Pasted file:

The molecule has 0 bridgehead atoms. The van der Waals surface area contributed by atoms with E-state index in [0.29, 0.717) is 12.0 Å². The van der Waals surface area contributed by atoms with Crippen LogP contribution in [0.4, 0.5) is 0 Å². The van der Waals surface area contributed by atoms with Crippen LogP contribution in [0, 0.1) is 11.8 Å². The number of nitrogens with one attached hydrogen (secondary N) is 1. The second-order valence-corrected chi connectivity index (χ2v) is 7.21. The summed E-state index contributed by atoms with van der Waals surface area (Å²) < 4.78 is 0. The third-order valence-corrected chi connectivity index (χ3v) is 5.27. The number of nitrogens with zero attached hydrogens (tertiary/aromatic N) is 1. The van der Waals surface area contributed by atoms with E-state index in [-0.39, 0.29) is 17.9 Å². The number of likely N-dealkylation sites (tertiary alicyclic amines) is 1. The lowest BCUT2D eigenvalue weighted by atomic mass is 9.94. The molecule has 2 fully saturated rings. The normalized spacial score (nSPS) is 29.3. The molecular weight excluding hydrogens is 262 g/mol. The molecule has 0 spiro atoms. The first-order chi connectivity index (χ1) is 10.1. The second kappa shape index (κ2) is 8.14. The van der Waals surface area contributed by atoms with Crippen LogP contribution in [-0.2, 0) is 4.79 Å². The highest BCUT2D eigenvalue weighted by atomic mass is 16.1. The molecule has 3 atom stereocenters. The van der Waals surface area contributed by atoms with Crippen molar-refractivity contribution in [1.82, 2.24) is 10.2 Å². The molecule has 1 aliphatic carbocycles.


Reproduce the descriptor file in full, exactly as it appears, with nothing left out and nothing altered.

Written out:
The molecule has 0 bridgehead atoms. The van der Waals surface area contributed by atoms with E-state index in [0.29, 0.717) is 12.0 Å². The van der Waals surface area contributed by atoms with Crippen LogP contribution in [0.4, 0.5) is 0 Å². The van der Waals surface area contributed by atoms with Crippen LogP contribution in [0, 0.1) is 11.8 Å². The number of nitrogens with one attached hydrogen (secondary N) is 1. The second-order valence-corrected chi connectivity index (χ2v) is 7.21. The summed E-state index contributed by atoms with van der Waals surface area (Å²) < 4.78 is 0. The third-order valence-corrected chi connectivity index (χ3v) is 5.27. The number of nitrogens with zero attached hydrogens (tertiary/aromatic N) is 1. The van der Waals surface area contributed by atoms with E-state index in [-0.39, 0.29) is 17.9 Å². The number of likely N-dealkylation sites (tertiary alicyclic amines) is 1. The lowest BCUT2D eigenvalue weighted by atomic mass is 9.94. The molecule has 2 fully saturated rings. The normalized spacial score (nSPS) is 29.3. The molecular weight excluding hydrogens is 262 g/mol. The molecule has 0 spiro atoms. The first-order chi connectivity index (χ1) is 10.1. The second kappa shape index (κ2) is 8.14. The van der Waals surface area contributed by atoms with Crippen LogP contribution in [-0.2, 0) is 4.79 Å². The highest BCUT2D eigenvalue weighted by atomic mass is 16.1. The molecule has 3 atom stereocenters. The van der Waals surface area contributed by atoms with Crippen molar-refractivity contribution in [1.82, 2.24) is 10.2 Å². The molecule has 1 aliphatic carbocycles.